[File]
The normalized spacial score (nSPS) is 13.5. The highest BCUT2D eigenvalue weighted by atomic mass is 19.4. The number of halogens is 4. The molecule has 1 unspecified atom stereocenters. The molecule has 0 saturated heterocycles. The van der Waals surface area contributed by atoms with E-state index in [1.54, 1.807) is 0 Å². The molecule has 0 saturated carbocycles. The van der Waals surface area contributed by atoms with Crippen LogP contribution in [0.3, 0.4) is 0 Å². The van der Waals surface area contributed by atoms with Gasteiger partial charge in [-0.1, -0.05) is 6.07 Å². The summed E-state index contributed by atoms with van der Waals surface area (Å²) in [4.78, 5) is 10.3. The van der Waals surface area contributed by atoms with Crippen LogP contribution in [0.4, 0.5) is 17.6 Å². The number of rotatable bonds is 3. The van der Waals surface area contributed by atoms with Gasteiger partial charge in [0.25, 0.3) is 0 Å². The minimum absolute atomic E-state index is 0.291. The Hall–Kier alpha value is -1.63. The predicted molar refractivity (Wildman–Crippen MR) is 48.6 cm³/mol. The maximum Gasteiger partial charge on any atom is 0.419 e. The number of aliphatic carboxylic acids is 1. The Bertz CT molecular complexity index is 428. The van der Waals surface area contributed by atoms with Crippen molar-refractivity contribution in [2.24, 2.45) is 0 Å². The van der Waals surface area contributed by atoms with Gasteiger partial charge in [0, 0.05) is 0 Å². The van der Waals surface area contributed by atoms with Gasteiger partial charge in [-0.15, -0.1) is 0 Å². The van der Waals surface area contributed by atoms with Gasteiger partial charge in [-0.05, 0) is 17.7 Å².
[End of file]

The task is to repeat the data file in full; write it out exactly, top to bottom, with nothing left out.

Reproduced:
The normalized spacial score (nSPS) is 13.5. The highest BCUT2D eigenvalue weighted by atomic mass is 19.4. The number of halogens is 4. The molecule has 1 unspecified atom stereocenters. The molecule has 0 saturated heterocycles. The van der Waals surface area contributed by atoms with E-state index in [1.54, 1.807) is 0 Å². The molecule has 0 saturated carbocycles. The van der Waals surface area contributed by atoms with Crippen LogP contribution in [0.3, 0.4) is 0 Å². The van der Waals surface area contributed by atoms with Gasteiger partial charge in [-0.1, -0.05) is 6.07 Å². The summed E-state index contributed by atoms with van der Waals surface area (Å²) in [4.78, 5) is 10.3. The van der Waals surface area contributed by atoms with Crippen LogP contribution in [0.4, 0.5) is 17.6 Å². The number of rotatable bonds is 3. The van der Waals surface area contributed by atoms with Gasteiger partial charge in [0.25, 0.3) is 0 Å². The minimum absolute atomic E-state index is 0.291. The Hall–Kier alpha value is -1.63. The predicted molar refractivity (Wildman–Crippen MR) is 48.6 cm³/mol. The maximum Gasteiger partial charge on any atom is 0.419 e. The number of aliphatic carboxylic acids is 1. The Bertz CT molecular complexity index is 428. The van der Waals surface area contributed by atoms with Crippen molar-refractivity contribution in [2.24, 2.45) is 0 Å². The van der Waals surface area contributed by atoms with Gasteiger partial charge in [0, 0.05) is 0 Å². The van der Waals surface area contributed by atoms with Gasteiger partial charge in [-0.15, -0.1) is 0 Å². The van der Waals surface area contributed by atoms with Gasteiger partial charge in [-0.05, 0) is 17.7 Å².